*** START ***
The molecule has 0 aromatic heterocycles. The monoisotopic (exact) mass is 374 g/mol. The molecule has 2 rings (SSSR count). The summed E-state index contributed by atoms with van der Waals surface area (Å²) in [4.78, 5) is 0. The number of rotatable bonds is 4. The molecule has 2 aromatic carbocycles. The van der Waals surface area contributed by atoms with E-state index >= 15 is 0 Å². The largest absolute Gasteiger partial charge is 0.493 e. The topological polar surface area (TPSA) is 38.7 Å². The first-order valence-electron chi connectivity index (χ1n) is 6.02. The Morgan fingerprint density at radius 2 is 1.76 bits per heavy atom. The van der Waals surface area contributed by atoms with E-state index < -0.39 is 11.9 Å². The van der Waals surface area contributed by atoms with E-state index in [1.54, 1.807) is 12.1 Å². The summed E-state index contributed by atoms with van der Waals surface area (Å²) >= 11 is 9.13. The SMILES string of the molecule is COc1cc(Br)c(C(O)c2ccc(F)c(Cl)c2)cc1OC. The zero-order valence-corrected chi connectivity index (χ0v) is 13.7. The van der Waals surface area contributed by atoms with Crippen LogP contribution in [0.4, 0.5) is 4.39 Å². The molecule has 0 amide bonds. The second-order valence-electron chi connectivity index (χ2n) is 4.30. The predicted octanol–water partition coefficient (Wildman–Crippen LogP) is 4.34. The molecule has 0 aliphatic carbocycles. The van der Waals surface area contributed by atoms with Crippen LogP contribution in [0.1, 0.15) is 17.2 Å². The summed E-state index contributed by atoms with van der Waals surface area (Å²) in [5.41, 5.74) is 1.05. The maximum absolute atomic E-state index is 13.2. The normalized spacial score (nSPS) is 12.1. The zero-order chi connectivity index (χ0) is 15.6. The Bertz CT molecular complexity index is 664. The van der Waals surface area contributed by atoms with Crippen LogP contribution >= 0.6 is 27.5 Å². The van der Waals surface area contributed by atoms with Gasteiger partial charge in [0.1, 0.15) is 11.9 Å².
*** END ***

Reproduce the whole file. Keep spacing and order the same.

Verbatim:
The molecule has 0 aromatic heterocycles. The monoisotopic (exact) mass is 374 g/mol. The molecule has 2 rings (SSSR count). The summed E-state index contributed by atoms with van der Waals surface area (Å²) in [4.78, 5) is 0. The number of rotatable bonds is 4. The molecule has 2 aromatic carbocycles. The van der Waals surface area contributed by atoms with E-state index >= 15 is 0 Å². The largest absolute Gasteiger partial charge is 0.493 e. The topological polar surface area (TPSA) is 38.7 Å². The first-order valence-electron chi connectivity index (χ1n) is 6.02. The Morgan fingerprint density at radius 2 is 1.76 bits per heavy atom. The van der Waals surface area contributed by atoms with E-state index < -0.39 is 11.9 Å². The van der Waals surface area contributed by atoms with E-state index in [1.54, 1.807) is 12.1 Å². The summed E-state index contributed by atoms with van der Waals surface area (Å²) >= 11 is 9.13. The SMILES string of the molecule is COc1cc(Br)c(C(O)c2ccc(F)c(Cl)c2)cc1OC. The zero-order valence-corrected chi connectivity index (χ0v) is 13.7. The van der Waals surface area contributed by atoms with Crippen LogP contribution in [0.4, 0.5) is 4.39 Å². The molecule has 0 amide bonds. The second-order valence-electron chi connectivity index (χ2n) is 4.30. The predicted octanol–water partition coefficient (Wildman–Crippen LogP) is 4.34. The molecule has 0 aliphatic carbocycles. The van der Waals surface area contributed by atoms with Crippen LogP contribution in [0.1, 0.15) is 17.2 Å². The summed E-state index contributed by atoms with van der Waals surface area (Å²) in [5.41, 5.74) is 1.05. The maximum absolute atomic E-state index is 13.2. The normalized spacial score (nSPS) is 12.1. The zero-order chi connectivity index (χ0) is 15.6. The Bertz CT molecular complexity index is 664. The van der Waals surface area contributed by atoms with Crippen LogP contribution >= 0.6 is 27.5 Å². The van der Waals surface area contributed by atoms with Gasteiger partial charge in [0.1, 0.15) is 11.9 Å².